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Power generation and transportation are two critical areas, no doubt.  Another are in which mass scale concerted action is really necessary is in eco-remediation, particularly of waterways and coastlines.

1 - Reducing the toxin flow, by eliminating agricultural and industrial toxin releases into rivers, lakes, and oceans.  This would require a rather massive re-organizaiton of the agricultural technological and labor system, and a level of industrial supervision that's more or less unprecedented.  A lot needs to be done about topsoil erosion as well - and beyond that, the active organic generation of soil in an accumulative manner, for stable long-term agricultural productivity.

2 - Creating the ecological infrastructure to deal with existing pollution and continuing runoff in a productive way, via wetland filters, active bio-remediation (like the canal cleaner gmoke posted about a while ago), and other eco-oriented runoff management.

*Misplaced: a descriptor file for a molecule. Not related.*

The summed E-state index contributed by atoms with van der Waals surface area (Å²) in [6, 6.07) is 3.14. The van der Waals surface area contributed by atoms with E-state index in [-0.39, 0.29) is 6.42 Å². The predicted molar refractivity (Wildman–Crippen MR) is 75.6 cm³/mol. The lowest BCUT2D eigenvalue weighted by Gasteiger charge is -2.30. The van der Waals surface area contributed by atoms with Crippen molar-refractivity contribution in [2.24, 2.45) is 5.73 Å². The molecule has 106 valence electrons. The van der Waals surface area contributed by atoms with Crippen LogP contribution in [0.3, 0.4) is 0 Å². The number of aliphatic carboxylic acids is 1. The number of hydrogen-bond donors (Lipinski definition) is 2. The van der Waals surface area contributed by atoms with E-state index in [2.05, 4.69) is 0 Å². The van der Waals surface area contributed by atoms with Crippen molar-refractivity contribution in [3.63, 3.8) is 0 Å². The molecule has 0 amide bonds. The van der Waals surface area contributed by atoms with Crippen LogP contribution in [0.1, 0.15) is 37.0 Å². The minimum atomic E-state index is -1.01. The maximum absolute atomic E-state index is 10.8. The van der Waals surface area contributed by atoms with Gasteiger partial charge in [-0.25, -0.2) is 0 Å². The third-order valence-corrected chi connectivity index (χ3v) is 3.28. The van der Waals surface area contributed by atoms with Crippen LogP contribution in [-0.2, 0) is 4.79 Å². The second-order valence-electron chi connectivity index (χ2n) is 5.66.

3 - Managing coastline development, nutrient outflow, and littoral zones so as to maximize the health (and marine-food productive ability) of the coasts.

4 - End the use of the ocean as a garbage dump, and move towards the active removal of already-present garbage and pollutants from the ocean.  This is such a massive project that it's hard to imagine any but the most massive worldwide efforts having any impact, but it's something to think about.

Even if we give up on the existence of any true wildlife, and accept that every ecosystem is going to be a domesticated and managed affair, it's still going to take a ton of work to make even such a minimal state of affairs possible.  The way things are going now, the eco-death of global coastal zones looks possible, if not likely.

by Zwackus on Sun Apr 20th, 2014 at 02:21:17 AM EST

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